M.Ed. Special Education Courses



  • This course focuses on understanding laws at the national and state levels, policies and procedures, as well as current legal trends and issues that impact students with disabilities. Emphasis is placed on eligibility procedures including providing services and developing and implementing the Individualized Education Program In addition, information regarding disability categories, characteristics and how they manifest in the classroom, as well as approaching disability from a culturally responsive asset-based perspective will be addressed.

  • Instructional Approaches I prepares candidates to provide safe, inclusive, culturally responsive learning environments for students with disabilities. Candidates will develop knowledge, skills, and dispositions to deliver evidenced-based instruction that promotes positive academic and behavioral outcomes. Candidates will use knowledge of Common Core Curriculum standards to individualize learning and instruction. In addition, an emphasis is placed on encouraging student self-determination and successful transitions. Field experience required.

  • This course focuses on assessment practices aligned with legislative demands in special education. Candidates develop competencies in administration, development, and interpretation of norm-referenced, criterion-referenced, curriculum-based, observation, checklists/rating scales, authentic and informal assessments. Special emphasis is placed upon completion of case studies to apply progress monitoring skills to address academic and behavioral levels of students with disabilities and/or who are culturally and linguistically diverse.
  • Candidates completing Instructional Approaches II will continue to expand their professional knowledge base of individualized learning and the context of schools, families, and communities. They will identify, select, and implement a repertoire of evidence-based intervention strategies for students with disabilities to include assistive technology and information literacy. Candidates will use current research in teaching as a rationale for strategy selection. Field experience required.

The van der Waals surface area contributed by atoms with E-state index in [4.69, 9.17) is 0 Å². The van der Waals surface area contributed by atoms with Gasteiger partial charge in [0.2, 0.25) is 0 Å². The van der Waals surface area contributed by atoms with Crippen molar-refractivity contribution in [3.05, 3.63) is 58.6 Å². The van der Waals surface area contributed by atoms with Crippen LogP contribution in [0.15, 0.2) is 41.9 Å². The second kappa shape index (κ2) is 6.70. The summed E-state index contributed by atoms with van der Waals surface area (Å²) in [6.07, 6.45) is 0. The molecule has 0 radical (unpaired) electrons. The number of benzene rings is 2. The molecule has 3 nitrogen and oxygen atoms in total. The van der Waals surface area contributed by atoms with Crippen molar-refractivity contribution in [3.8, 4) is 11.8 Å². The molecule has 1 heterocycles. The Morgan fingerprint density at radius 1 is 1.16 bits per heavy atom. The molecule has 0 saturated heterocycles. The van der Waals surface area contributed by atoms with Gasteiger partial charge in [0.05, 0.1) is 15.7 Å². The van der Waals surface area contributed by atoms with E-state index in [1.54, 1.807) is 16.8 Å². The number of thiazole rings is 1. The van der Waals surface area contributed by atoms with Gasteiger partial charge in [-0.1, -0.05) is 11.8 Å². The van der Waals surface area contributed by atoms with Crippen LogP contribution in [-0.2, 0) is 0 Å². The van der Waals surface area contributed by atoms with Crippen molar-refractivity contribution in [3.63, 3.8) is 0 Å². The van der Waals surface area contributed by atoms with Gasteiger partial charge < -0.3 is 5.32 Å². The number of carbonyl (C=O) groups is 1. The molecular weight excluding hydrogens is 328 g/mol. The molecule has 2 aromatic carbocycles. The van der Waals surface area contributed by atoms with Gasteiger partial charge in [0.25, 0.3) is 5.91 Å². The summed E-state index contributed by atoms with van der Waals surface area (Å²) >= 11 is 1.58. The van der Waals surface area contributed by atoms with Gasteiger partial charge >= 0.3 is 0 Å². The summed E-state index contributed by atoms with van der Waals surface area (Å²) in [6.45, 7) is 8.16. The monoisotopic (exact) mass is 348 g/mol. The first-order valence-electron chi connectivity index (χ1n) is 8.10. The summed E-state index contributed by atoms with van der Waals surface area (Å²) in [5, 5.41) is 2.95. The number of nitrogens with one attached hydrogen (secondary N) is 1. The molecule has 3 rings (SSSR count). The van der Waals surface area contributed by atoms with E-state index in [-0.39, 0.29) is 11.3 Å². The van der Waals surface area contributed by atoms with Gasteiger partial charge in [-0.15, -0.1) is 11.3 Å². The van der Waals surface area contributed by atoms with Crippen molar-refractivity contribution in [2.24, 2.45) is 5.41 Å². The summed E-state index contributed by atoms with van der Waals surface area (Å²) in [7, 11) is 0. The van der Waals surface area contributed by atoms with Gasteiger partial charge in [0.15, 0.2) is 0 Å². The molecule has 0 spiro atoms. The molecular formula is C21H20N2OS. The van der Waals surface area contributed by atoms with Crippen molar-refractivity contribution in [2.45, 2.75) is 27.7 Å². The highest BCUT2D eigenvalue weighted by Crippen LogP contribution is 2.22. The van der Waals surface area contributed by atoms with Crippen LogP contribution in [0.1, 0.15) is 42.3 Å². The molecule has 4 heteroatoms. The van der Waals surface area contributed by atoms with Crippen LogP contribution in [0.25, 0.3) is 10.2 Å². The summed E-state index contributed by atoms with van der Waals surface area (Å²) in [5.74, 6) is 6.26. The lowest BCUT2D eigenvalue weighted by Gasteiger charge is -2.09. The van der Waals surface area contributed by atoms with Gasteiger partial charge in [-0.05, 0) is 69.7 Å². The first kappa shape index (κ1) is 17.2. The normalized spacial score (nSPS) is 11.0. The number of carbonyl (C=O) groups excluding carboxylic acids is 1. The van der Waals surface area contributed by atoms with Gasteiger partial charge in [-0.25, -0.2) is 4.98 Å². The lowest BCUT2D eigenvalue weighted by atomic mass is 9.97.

• The focus of this course is for candidates to develop skills in implementing proactive strategies for positive behavior management. The basic application of school-wide positive behavior support strategies (e.g., RtI), functional behavioral assessment, creating a positive classroom environment, using classroom positive behavior support strategies, and cultural influences on student behavior will provide the course’s framework. Candidates will learn and apply research-based principles and strategies through the development of an application project while working in the field with one or more students with challenging behaviors.
  • This course is designed to assist candidates in developing culturally responsive collaborative, communicative, and consultative skills necessary for working with diverse families, school and community personnel, and others to facilitate delivery of appropriate research-based instruction and services for diverse learners. Emphasis is placed on developing skills and dispositions to build and sustain effective family partnerships. Candidates will participate in a field experience focused on developing and implementing a co-taught lesson plan as well as a family needs assessment.
  • Candidates develop a basic understanding of educational research paradigms including qualitative, quantitative and action research designs. Candidates will develop expertise as consumers and producers of research, critically examining the use of data in policy aimed at improving student outcomes. Major topics include use of district-state wide assessment data to inform instruction, the ethical use of data, and teacher evaluation.
  • This course focuses on the design, implementation, and evaluation of literacy instruction for P-12 students with disabilities. The teaching methodology emphasized is explicit, systematic, intensive, and developmental. Course topics include: (1) Manifestations of reading disabilities, (2) Trends and issues, such as Response to Intervention, including assessments to determine instructional decision-making, (3) Features of effective instruction, (4) Explicit evidence-based phonological awareness, word study, fluency, vocabulary, comprehension, and writing strategies, and (5) Collaboration. Field experience required.
  • The course fulfills the teacher certification requirement for a full-time internship in a K-12 accredited school in a classroom of the intern’s area of certification. It provides a synthesis of the candidates’ program of study and provides an opportunity to connect personal experiences, university coursework, and applied experiences in order to develop a broader understanding of the context of schooling in the United States. Field experience is required.